The free program is instrumental in ensuring inmates continue to receive the help they need through re-entry. Program members learn to fill out food stamp applications and social security paperwork, receive job training, and learn how to find housing. They also are informed on how to schedule and arrange transportation to a doctor’s appointment and have their prescriptions filled. Rashell Tallen, a WRAP nurse care coordinator, explains how devastating and confusing the world can be for someone who has just been released from jail. “I see it time and time again, it’s very overwhelming for these folks. They don’t know where to start. You walk out of jail and you might have lost your apartment and all your clothes and everything. You’re just standing there on the sidewalk. Our patients know that they can come here, that we have a plan.”

This program not only helps those who are currently incarcerated, but also those who have a criminal history. The program has improved the lives of nearly 900 people since 2013. The people participating in the program are usually low-level and nonviolent offenders. Between 2015 and 2018, 214 people participating in the program were arrested and jailed half as often as before they were in the program. 

WRAP costs between $200,000 and $300,000 annually, and has garnered support from the Woodruff Foundation, the U.S Department of Justice, and the Alcohol, Drug Addiction and Mental Health Services Board of Cuyahoga County. The program’s founder, Ewald Horwath, has had success with the program because they do not stigmatize their program members. “We don’t view our patients primarily as offenders, even though they are in jail. We’re approaching it from the standpoint of these are people who need treatment.” And their treatment is working.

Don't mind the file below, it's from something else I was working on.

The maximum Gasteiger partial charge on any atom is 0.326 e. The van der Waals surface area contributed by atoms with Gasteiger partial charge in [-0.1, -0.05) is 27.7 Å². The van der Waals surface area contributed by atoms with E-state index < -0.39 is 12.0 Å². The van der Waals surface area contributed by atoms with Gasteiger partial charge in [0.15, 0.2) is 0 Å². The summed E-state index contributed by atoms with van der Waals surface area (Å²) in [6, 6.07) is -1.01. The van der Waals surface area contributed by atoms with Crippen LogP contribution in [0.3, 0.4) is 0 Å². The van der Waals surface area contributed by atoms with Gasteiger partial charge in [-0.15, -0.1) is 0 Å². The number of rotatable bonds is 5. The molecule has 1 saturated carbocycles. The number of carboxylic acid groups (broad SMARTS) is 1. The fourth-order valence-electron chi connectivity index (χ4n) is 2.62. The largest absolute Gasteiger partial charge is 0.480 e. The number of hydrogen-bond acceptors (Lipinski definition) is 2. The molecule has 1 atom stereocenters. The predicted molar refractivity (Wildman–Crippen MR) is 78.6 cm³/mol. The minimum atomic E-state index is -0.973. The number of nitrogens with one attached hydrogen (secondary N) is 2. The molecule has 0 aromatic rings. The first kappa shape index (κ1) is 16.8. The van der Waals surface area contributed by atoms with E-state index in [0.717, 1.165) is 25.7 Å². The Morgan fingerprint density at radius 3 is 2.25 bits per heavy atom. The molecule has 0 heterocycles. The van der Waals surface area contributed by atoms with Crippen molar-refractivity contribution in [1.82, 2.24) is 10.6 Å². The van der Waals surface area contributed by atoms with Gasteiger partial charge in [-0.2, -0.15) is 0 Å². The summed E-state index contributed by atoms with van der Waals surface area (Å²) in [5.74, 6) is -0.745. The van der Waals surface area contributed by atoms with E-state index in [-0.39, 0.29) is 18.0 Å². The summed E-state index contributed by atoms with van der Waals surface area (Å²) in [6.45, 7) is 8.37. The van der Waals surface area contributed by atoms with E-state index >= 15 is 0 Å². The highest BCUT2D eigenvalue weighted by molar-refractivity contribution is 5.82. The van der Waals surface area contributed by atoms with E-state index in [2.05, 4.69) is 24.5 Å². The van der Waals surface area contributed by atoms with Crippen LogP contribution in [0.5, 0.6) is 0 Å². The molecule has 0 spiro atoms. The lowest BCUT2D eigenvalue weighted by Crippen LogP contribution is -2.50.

One 38-year-old mother from Parma, Shannon Kuhn, attributes her regaining control of her life and getting sober to WRAP. She was approached about the program during a 2-month period at Cuyahoga County jail over a year ago – her first time being incarcerated. Since then, her charges have been dropped and she is awaiting expungement, all because of her participation in the program. She was homeless and staying with a friend, she had lost all hope. She had never received the kind of support that she got from the program before, and it overjoyed her. “They let me know that they were going to be there for me. They have been there for me for over a year now, every step of the way with anything I needed.” Thanks to this innovative program, she now has a home, a full time job, and a car. She can live her life with her daughter, sober and brimming with ambition.